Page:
- 67.Turgeman I, Bar-Sela G. (2019) Cannabis for cancer - illusion or the tip of an iceberg: a review of the evidence for the use of Cannabis and synthetic cannabinoids in oncology. Expert Opin Investig Drugs. Epub 2018 Dec 29. Review. PubMed PMID: 28(3), 285-296.
- 68.Urits I, Borchart M, Hasegawa M, Kochanski J, Orhurhu V et al. (2019) An Update of Current Cannabis-Based Pharmaceuticals in Pain Medicine. Pain Ther. Epub 2019 Feb 5. Review. PubMed PMID: 30721403; PubMed Central PMCID: PMC6514017 8(1), 41-51.
- 69.Lossignol D. (2019) Cannabinoids: a new approach for pain control? Curr Opin Oncol. Jul;31(4): 275-279. doi: 10.1097/CCO.0000000000000523. PubMed PMID: 30789867.
- 70.Steele G, Arneson T, Zylla D. (2019) A Comprehensive Review of Cannabis in Patients with Cancer: Availability in the USA, General Efficacy, and Safety. Curr Oncol Rep. Review. PubMed PMID: 30707319 21(1), 1-10.
- 71.Mead A. (2019) Legal and Regulatory Issues Governing Cannabis and Cannabis-Derived Products in the United States. Front Plant Sci. 14;10: 697. doi: 10.3389/fpls.2019.00697. eCollection 2019. Review. PubMed PMID: 31263468; PubMed Central PMCID: PMC6590107 .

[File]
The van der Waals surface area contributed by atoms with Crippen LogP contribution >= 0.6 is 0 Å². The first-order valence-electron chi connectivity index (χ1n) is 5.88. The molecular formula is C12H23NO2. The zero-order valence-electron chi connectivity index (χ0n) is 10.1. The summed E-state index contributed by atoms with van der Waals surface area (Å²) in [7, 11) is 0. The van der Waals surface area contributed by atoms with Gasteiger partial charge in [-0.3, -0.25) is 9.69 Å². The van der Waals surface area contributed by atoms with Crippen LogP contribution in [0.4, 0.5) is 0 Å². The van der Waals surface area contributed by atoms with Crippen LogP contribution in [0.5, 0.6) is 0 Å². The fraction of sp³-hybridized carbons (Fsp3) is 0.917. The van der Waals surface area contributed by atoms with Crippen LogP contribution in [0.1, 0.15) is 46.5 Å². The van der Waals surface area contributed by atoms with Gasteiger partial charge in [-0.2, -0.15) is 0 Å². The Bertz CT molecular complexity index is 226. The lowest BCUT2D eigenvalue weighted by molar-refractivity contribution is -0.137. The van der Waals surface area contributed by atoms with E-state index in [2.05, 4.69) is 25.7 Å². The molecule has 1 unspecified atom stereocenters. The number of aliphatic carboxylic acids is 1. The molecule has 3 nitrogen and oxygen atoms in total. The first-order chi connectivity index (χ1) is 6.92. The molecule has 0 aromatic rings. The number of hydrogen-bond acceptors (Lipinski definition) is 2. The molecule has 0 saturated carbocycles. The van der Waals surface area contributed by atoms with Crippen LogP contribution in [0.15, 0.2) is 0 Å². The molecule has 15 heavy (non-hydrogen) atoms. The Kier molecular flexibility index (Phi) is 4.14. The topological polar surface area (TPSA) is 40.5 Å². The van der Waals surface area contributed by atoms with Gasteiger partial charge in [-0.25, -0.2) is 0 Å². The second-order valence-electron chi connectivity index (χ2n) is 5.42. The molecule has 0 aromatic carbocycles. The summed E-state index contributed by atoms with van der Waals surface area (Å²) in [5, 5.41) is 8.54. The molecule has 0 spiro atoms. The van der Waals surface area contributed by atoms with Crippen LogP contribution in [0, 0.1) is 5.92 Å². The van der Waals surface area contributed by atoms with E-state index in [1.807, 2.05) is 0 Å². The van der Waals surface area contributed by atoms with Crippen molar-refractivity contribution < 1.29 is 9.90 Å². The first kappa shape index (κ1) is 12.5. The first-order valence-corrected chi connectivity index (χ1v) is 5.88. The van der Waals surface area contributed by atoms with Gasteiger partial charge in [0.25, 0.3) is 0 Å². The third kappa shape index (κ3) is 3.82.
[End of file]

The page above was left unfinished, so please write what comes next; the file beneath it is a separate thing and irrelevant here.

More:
- 72.Shi S, Brant A R, Sabolch A, Pollom E. (2019) False News of a Cannabis Cancer Cure. Cureus. doi: 10.7759/cureus.3918. PubMed PMID: 30931189; PubMed Central PMCID: PMC6426557 .
- 73.Wilkinson S T. (2013) Medical and recreational marijuana: commentary and review of the literature. Mo Med. Nov-Dec;110(6): 524-8. Review. PubMed PMID: 24564006; PubMed Central PMCID: PMC6179811 .
- 74.Boehnke K F, Gangopadhyay S, Clauw D J, Haffajee R L. (2019) Qualifying Conditions Of Medical Cannabis License Holders In The United States. Health Aff (Millwood). Feb;38(2): 295-302. doi: 10.1377/hlthaff.2018.05266. Erratum in: Health Aff (Millwood). 2019 Mar;38(3): 511. PubMed PMID: 30715980; PubMed Central PMCID: PMC6398594 .
- 75.Stuyt E. (2018) The Problem with the Current High Potency THC Marijuana from the Perspective of an Addiction Psychiatrist. Mo Med. Nov-Dec;115(6): 482-486. PubMed PMID: 30643324; PubMed Central PMCID: PMC6312155 .
- 76.Kansagara D, O'Neil M, Nugent S. (2017) Benefits and Harms of Cannabis in Chronic Pain or Post-traumatic Stress Disorder: A Systematic Review [Internet]. Washington (DC): Department of Veterans Affairs (US);. RESULTS. Available from:https://www.ncbi.nlm.nih.gov/books/NBK476452/
- 77.Pacula R L, Smart R. (2017) Medical Marijuana and Marijuana Legalization. Annu Rev Clin Psychol. Review. PubMed PMID: 28482686; PubMed Central PMCID: PMC6358421 8, 397-419.
- 78.Dariš B, Tancer Verboten M, Knez Ž, Ferk P. (2019) Cannabinoids in cancer treatment: Therapeutic potential and legislation. Bosn J Basic Med Sci. 10.17305/bjbms.2018.3532. Review. PubMed PMID: 30172249; PubMed Central PMCID: PMC6387667 19(1), 14-23.